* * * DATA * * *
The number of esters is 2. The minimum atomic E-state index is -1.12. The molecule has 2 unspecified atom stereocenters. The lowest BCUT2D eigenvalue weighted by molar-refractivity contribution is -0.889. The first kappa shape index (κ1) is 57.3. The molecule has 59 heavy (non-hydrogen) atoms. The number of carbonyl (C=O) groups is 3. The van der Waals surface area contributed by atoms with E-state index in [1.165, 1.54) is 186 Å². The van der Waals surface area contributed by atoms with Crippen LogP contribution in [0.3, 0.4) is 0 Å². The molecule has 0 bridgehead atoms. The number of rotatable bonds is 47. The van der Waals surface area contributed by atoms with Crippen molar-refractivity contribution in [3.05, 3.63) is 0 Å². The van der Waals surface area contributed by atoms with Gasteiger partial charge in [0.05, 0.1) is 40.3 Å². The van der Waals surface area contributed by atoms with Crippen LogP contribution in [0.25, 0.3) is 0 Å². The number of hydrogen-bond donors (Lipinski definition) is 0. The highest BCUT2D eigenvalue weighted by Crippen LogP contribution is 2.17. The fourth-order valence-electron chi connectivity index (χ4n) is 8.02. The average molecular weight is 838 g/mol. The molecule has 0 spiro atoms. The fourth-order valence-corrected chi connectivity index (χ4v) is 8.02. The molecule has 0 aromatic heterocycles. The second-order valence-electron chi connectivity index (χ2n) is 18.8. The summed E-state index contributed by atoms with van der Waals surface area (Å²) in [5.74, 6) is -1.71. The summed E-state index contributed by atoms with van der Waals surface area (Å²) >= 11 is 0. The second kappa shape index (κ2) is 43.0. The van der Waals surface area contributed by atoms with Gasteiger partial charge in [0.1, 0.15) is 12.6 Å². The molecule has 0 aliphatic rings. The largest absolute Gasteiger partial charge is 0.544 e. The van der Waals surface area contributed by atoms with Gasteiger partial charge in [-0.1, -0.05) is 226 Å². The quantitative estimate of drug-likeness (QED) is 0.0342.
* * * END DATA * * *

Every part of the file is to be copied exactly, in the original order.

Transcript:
The number of esters is 2. The minimum atomic E-state index is -1.12. The molecule has 2 unspecified atom stereocenters. The lowest BCUT2D eigenvalue weighted by molar-refractivity contribution is -0.889. The first kappa shape index (κ1) is 57.3. The molecule has 59 heavy (non-hydrogen) atoms. The number of carbonyl (C=O) groups is 3. The van der Waals surface area contributed by atoms with E-state index in [1.165, 1.54) is 186 Å². The van der Waals surface area contributed by atoms with Crippen LogP contribution in [0.3, 0.4) is 0 Å². The molecule has 0 bridgehead atoms. The number of rotatable bonds is 47. The van der Waals surface area contributed by atoms with Crippen molar-refractivity contribution in [3.05, 3.63) is 0 Å². The van der Waals surface area contributed by atoms with Gasteiger partial charge in [0.05, 0.1) is 40.3 Å². The van der Waals surface area contributed by atoms with Crippen LogP contribution in [0.25, 0.3) is 0 Å². The number of hydrogen-bond donors (Lipinski definition) is 0. The highest BCUT2D eigenvalue weighted by Crippen LogP contribution is 2.17. The fourth-order valence-electron chi connectivity index (χ4n) is 8.02. The average molecular weight is 838 g/mol. The molecule has 0 spiro atoms. The fourth-order valence-corrected chi connectivity index (χ4v) is 8.02. The molecule has 0 aromatic heterocycles. The second-order valence-electron chi connectivity index (χ2n) is 18.8. The summed E-state index contributed by atoms with van der Waals surface area (Å²) in [5.74, 6) is -1.71. The summed E-state index contributed by atoms with van der Waals surface area (Å²) >= 11 is 0. The second kappa shape index (κ2) is 43.0. The van der Waals surface area contributed by atoms with Gasteiger partial charge in [0.1, 0.15) is 12.6 Å². The molecule has 0 aliphatic rings. The largest absolute Gasteiger partial charge is 0.544 e. The van der Waals surface area contributed by atoms with Gasteiger partial charge in [-0.1, -0.05) is 226 Å². The quantitative estimate of drug-likeness (QED) is 0.0342.